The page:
An elderly woman sent home from the hospital develops a life-threatening infection because she doesn’t understand the warning signs listed in the discharge instructions. A man confused by a form in a doctor’s office reflexively writes “no” to every question because he doesn’t understand what is being asked. A young mother pours a drug that is supposed to be taken by mouth into her baby’s ear, perforating the eardrum. And a man in his 70s preparing for his first colonoscopy uses a suppository as directed, but without first removing it from the foil packet.
These are not isolated events. According to the AMA, poor health literacy is “a stronger predictor of a person’s health than age, income, employment status and race.”
Health literacy includes the ability to understand instructions on prescription drug bottles, appointment slips, medical education brochures, doctor’s directions and consent forms, and the ability to negotiate complex healthcare systems. Health literacy is not simply the ability to read. It requires a complex group of reading, listening, analytical, and decision-making skills, and the ability to apply these skills to health situations. As a result, patients often take medicines on erratic schedules, miss follow-up appointments, and do not understand instructions like “take on an empty stomach.”
A 2006 study by the U.S. Department of Education found that 36% of adults have only basic or below-basic skills for dealing with health material. This means that 90 million Americans can understand discharge instructions written only at a fifth-grade level or lower.
Vulnerable populations include:
- The elderly (age 65+) – Two thirds of U.S. adults age 60 and over have inadequate or marginal literacy skills, and 81% of patients age 60 and older at a public hospital could not read or understand basic materials such as prescription labels.
- Minority populations
- Immigrant populations
- Low income – Approximately half of Medicare/Medicaid recipients read below the fifth-grade level.
- People with chronic mental and/or physical health conditions
Reasons for limited literacy skills include:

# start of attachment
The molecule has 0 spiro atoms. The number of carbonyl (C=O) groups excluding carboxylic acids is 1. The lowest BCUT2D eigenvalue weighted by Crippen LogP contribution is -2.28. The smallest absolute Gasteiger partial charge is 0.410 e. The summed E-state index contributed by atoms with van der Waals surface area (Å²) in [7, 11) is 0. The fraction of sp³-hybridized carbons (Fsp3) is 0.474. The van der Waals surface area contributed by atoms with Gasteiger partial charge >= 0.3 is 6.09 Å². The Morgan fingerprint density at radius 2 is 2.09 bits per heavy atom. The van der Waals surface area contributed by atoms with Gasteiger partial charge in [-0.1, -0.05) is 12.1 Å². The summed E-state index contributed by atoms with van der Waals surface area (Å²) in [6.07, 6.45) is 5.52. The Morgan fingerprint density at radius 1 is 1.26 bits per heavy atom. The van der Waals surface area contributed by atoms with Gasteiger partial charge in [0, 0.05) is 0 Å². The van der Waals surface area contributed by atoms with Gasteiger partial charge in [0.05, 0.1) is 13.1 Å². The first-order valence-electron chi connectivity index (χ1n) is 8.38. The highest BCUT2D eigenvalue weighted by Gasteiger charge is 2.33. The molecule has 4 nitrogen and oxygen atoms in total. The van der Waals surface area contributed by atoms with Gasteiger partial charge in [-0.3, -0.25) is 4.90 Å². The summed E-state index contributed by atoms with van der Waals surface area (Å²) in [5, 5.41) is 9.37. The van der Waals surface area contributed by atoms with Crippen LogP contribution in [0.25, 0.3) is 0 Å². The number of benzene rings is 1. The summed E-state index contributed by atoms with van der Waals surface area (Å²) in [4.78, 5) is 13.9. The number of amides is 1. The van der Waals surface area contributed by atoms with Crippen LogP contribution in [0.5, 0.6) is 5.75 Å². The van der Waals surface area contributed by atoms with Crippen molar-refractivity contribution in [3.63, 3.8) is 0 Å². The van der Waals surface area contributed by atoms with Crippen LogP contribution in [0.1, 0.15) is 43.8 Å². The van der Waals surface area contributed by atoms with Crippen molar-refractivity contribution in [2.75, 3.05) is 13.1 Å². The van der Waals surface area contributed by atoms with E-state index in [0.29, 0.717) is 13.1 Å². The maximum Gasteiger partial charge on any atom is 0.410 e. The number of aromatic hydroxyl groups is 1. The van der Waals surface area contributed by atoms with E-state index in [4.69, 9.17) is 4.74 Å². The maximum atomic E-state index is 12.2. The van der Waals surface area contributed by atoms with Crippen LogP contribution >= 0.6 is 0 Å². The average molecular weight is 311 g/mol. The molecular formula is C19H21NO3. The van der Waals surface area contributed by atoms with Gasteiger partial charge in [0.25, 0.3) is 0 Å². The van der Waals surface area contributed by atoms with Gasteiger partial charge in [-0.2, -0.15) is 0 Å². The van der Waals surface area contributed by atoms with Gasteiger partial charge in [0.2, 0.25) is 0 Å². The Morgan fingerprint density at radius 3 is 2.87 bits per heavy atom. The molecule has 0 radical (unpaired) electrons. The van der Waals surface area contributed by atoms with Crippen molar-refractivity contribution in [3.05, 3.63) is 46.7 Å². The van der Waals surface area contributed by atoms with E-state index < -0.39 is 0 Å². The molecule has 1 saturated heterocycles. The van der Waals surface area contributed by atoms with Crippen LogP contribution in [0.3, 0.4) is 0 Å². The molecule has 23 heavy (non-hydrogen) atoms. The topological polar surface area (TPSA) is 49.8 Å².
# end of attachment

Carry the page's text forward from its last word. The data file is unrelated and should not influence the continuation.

- Lack of educational opportunity – people with a high school education or lower
- Learning disabilities
- Cognitive declines in older adults
- Use it or lose it – Reading abilities are typically three to five grade levels below the last year of school completed. Therefore, people with a high school diploma, typically read at a seventh or eighth grade reading level.
Communicate in a manner that meets the patient’s needs
The Joint Commission, which accredits hospitals, is requiring them to use plain-language materials and to “communicate in a manner that meets the patients oral and written communication needs” in providing care. For example, instead of “myocardial infarction,” use heart attack; instead of “febrile,” use fever; replace “hyperlipidemia” with high cholesterol. Doctors are also encouraged to replace “diet” with food because many people when they hear diet believe doctors want them to go on a diet. It is also recommended replacing “exercise” with walking, because, in this case, when patients hear exercise they believe they have to go to the gym. Replacing ”medicalese,” with plain language will save lives.
If you want to be sure you’re getting the right care, you have to be able to understand instructions. If you don’t understand, speak up! Don’t be embarrassed; you’re not alone. These are life and death situations. There is no room for shame!
- Report on the Council of Scientific Affairs, Ad Hoc Committee on Health Literacy for the Council on Scientific Affairs, American Medical Association, JAMA, Feb 10, 1999.
- Williams, MV. JAMA, December 6, 1995.
Jeff Kreisberg is a patient advocate, educator, scientist author of the book “Taking Control of Your Healthcare,” and, until his retirement, a professor at the University of Texas Health Science Center in San Antonio, Texas. Jeff also blogs regularly on health issues on his website, Taking Control of Your Healthcare. Follow him on Twitter: @kreisberg[Photo By misspixels]